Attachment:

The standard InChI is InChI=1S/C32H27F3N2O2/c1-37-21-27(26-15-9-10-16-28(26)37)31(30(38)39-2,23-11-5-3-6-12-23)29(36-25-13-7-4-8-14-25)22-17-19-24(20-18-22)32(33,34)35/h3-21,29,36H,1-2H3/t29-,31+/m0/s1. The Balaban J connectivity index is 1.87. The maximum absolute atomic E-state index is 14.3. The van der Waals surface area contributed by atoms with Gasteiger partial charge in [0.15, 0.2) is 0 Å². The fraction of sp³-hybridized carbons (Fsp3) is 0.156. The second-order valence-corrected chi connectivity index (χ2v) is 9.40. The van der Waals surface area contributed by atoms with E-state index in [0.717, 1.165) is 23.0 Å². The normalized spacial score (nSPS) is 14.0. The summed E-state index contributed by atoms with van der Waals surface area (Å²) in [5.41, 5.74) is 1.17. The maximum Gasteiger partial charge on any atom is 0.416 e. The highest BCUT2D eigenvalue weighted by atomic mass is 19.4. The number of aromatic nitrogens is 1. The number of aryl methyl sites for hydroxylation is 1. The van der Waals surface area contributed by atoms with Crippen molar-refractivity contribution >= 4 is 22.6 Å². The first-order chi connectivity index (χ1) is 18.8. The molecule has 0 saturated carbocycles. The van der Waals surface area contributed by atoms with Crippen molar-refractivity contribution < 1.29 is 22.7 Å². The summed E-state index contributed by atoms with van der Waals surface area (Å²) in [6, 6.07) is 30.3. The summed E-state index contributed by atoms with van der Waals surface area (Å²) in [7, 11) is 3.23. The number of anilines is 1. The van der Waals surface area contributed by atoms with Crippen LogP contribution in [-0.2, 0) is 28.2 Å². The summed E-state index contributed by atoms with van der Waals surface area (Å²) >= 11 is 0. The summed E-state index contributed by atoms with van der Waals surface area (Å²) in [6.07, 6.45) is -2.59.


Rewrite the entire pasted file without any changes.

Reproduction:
The standard InChI is InChI=1S/C32H27F3N2O2/c1-37-21-27(26-15-9-10-16-28(26)37)31(30(38)39-2,23-11-5-3-6-12-23)29(36-25-13-7-4-8-14-25)22-17-19-24(20-18-22)32(33,34)35/h3-21,29,36H,1-2H3/t29-,31+/m0/s1. The Balaban J connectivity index is 1.87. The maximum absolute atomic E-state index is 14.3. The van der Waals surface area contributed by atoms with Gasteiger partial charge in [0.15, 0.2) is 0 Å². The fraction of sp³-hybridized carbons (Fsp3) is 0.156. The second-order valence-corrected chi connectivity index (χ2v) is 9.40. The van der Waals surface area contributed by atoms with E-state index in [0.717, 1.165) is 23.0 Å². The normalized spacial score (nSPS) is 14.0. The summed E-state index contributed by atoms with van der Waals surface area (Å²) in [5.41, 5.74) is 1.17. The maximum Gasteiger partial charge on any atom is 0.416 e. The highest BCUT2D eigenvalue weighted by atomic mass is 19.4. The number of aromatic nitrogens is 1. The number of aryl methyl sites for hydroxylation is 1. The van der Waals surface area contributed by atoms with Crippen molar-refractivity contribution >= 4 is 22.6 Å². The first-order chi connectivity index (χ1) is 18.8. The molecule has 0 saturated carbocycles. The van der Waals surface area contributed by atoms with Crippen molar-refractivity contribution < 1.29 is 22.7 Å². The summed E-state index contributed by atoms with van der Waals surface area (Å²) in [6, 6.07) is 30.3. The summed E-state index contributed by atoms with van der Waals surface area (Å²) in [7, 11) is 3.23. The number of anilines is 1. The van der Waals surface area contributed by atoms with Crippen LogP contribution in [-0.2, 0) is 28.2 Å². The summed E-state index contributed by atoms with van der Waals surface area (Å²) >= 11 is 0. The summed E-state index contributed by atoms with van der Waals surface area (Å²) in [6.07, 6.45) is -2.59.